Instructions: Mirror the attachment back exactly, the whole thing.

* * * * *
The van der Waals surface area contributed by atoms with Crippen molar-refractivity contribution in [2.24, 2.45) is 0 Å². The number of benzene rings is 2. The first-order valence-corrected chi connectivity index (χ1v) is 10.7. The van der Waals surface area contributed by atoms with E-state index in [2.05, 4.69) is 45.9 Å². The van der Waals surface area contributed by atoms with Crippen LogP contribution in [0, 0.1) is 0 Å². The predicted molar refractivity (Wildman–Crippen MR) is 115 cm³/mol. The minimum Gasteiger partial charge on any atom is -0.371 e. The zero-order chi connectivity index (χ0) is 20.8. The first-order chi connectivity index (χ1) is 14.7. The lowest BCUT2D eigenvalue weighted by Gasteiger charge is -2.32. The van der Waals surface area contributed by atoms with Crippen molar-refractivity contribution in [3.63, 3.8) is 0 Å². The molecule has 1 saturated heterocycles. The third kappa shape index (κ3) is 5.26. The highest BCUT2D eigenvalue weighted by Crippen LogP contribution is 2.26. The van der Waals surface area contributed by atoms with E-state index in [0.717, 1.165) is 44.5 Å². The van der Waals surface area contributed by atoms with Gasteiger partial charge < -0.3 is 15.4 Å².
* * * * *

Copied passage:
The van der Waals surface area contributed by atoms with Crippen molar-refractivity contribution in [2.24, 2.45) is 0 Å². The number of benzene rings is 2. The first-order valence-corrected chi connectivity index (χ1v) is 10.7. The van der Waals surface area contributed by atoms with E-state index in [2.05, 4.69) is 45.9 Å². The van der Waals surface area contributed by atoms with Crippen LogP contribution in [0, 0.1) is 0 Å². The predicted molar refractivity (Wildman–Crippen MR) is 115 cm³/mol. The minimum Gasteiger partial charge on any atom is -0.371 e. The zero-order chi connectivity index (χ0) is 20.8. The first-order chi connectivity index (χ1) is 14.7. The lowest BCUT2D eigenvalue weighted by Gasteiger charge is -2.32. The van der Waals surface area contributed by atoms with Crippen molar-refractivity contribution in [3.63, 3.8) is 0 Å². The molecule has 1 saturated heterocycles. The third kappa shape index (κ3) is 5.26. The highest BCUT2D eigenvalue weighted by Crippen LogP contribution is 2.26. The van der Waals surface area contributed by atoms with E-state index in [0.717, 1.165) is 44.5 Å². The van der Waals surface area contributed by atoms with Gasteiger partial charge < -0.3 is 15.4 Å².